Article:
OPINION PIECE - by Sally Loane, Chief Executive Officer


The swift response from regulators to many of our requests for relief and waiver from a raft of regulatory initiatives and projects as the Black Swan event of the century closed our economy to a trickle was enormously welcome.

Financial services firms, which overnight had to divert teams away from data collection projects and writing reports on minor disclosure statement defects to manage the flood of customer inquiries and the welfare of their own staff as the Government introduced emergency policy, were relieved. Tens of thousands of their staff transitioned from working in office towers to their spare rooms and dining room tables, again, almost overnight. Fresh regulatory and compliance tasks, layered on top of financial services businesses year after year, were deferred for the time being. Draft Royal Commission laws were set aside as Treasury teams were diverted onto critical operations to triage the economy.

More relief was provided by the NSW government which quickly passed new laws to facilitate the witnessing of signatures via audio visual link. Some financial advice rules have been streamlined, allowing worried consumers immediate access to simple advice. While perhaps not the “wave of deregulation” being seen across the whole economy, as noted by RMIT’s Chris Berg recently in the AFR, nonetheless, a temporary breather for financial services is better than none.

We’ve all watched, fascinated, as the massive COVID-19 disruption has acted like a time-lapse camera – rapidly speeding up technology reforms like online purchasing, telemedicine and virtual learning and working. When this is over, we may never return to city peak hour travel, mass occupation of CBD office buildings and getting on planes for meetings we can now Zoom or Skype into.

And what happens to the moth-balled regulations? The red tape removed and lying on the shelf? Like a tree that falls in the forest, and no-one is there to hear it, does it make a sound? It’s a wry joke in financial service firms that the fastest-growing cost centre is the risk and compliance division. Before, during, and after the Royal Commission firms hired dozens of experts to manage the significant increase in regulatory and legislative compliance. In turn, regulators beefed-up with millions in extra funding, were also hiring. 

So, will everything go back to “normal” when the pandemic is under control and the economy comes back to life? The Government, won’t want to shelve reforms designed to assist consumers and enhance transparency, but it might mean that some of the ancient ideological blockages to reform in some areas of financial services, like resistance to defaulting once for superannuation, will be swept aside. It might also mean that some poorly designed Royal Commission recommendations, such as the ban on advice fees in MySuper, will be reconsidered. Consumers will certainly be better off if state governments ditch the highly regressive stamp duty on life insurance.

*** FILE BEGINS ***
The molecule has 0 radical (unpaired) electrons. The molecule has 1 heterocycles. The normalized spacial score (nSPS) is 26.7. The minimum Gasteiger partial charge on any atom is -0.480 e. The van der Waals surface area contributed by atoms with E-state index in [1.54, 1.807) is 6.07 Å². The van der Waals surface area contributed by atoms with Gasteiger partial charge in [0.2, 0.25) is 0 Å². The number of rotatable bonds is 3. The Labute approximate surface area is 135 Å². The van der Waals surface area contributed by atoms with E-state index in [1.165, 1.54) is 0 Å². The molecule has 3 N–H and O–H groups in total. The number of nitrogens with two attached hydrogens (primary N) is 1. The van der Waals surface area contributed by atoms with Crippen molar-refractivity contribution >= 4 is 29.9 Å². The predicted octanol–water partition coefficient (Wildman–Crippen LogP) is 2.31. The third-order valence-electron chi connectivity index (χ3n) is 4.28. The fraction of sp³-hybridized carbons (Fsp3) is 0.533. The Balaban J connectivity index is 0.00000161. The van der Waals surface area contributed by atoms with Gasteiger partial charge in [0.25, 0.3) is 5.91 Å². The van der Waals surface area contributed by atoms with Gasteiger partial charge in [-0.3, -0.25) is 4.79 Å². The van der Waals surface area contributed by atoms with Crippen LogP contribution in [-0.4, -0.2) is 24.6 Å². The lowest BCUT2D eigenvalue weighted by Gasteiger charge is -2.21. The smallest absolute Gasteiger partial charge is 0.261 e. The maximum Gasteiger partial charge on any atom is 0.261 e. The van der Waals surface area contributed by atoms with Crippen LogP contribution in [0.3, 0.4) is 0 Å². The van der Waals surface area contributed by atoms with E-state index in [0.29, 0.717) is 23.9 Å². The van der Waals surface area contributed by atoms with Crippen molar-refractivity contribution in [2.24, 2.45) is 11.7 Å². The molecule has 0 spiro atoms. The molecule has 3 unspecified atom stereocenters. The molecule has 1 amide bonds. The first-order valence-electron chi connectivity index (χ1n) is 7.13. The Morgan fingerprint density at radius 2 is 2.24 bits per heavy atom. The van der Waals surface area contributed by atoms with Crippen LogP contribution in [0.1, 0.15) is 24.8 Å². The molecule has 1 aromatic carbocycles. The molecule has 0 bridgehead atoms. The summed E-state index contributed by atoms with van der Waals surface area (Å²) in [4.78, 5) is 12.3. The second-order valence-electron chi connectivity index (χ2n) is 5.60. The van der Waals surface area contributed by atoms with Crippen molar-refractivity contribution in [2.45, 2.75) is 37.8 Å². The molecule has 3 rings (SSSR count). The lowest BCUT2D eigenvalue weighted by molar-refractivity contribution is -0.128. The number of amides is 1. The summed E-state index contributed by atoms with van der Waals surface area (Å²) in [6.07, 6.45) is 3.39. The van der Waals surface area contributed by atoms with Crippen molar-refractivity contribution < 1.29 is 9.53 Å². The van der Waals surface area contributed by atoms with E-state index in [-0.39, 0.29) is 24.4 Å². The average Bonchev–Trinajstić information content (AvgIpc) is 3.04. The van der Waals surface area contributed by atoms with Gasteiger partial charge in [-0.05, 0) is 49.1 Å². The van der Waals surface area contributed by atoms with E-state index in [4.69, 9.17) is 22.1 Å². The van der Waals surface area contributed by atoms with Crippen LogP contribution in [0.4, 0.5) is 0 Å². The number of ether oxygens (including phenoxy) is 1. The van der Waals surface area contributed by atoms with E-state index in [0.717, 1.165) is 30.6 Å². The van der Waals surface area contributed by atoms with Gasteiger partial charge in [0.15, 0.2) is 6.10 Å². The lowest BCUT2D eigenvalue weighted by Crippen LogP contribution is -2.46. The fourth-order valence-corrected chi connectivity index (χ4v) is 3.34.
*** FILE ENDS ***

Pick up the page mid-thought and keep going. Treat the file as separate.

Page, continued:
It’s hard to see how the Government’s proposed Financial Accountability Regime, which goes way beyond the Royal Commission’s recommendation for an executive accountability structure, adds value for consumers. It will certainly add layers of complexity into businesses, which translates to added costs, passed through to the price of goods and services. Our managed funds industry is hamstrung by a combination of high taxes and cumbersome regulatory settings according to a new Morningstar study which has rated Australia as one of the least investor-friendly markets in the world.

Successive Federal Governments over decades have promised to cut back regulation, but instead we’ve witnessed the exponential growth of regulatory regimes and matching growth of agencies to oversee them. Those of us who care about getting better value, less costly and more easily understood financial products and services into the hands of consumers are hoping for a regulatory bonfire, even a small one, as we make our way back to post-COVID-19 recovery. That will mean that at least part of this dreadful crisis will not be wasted.


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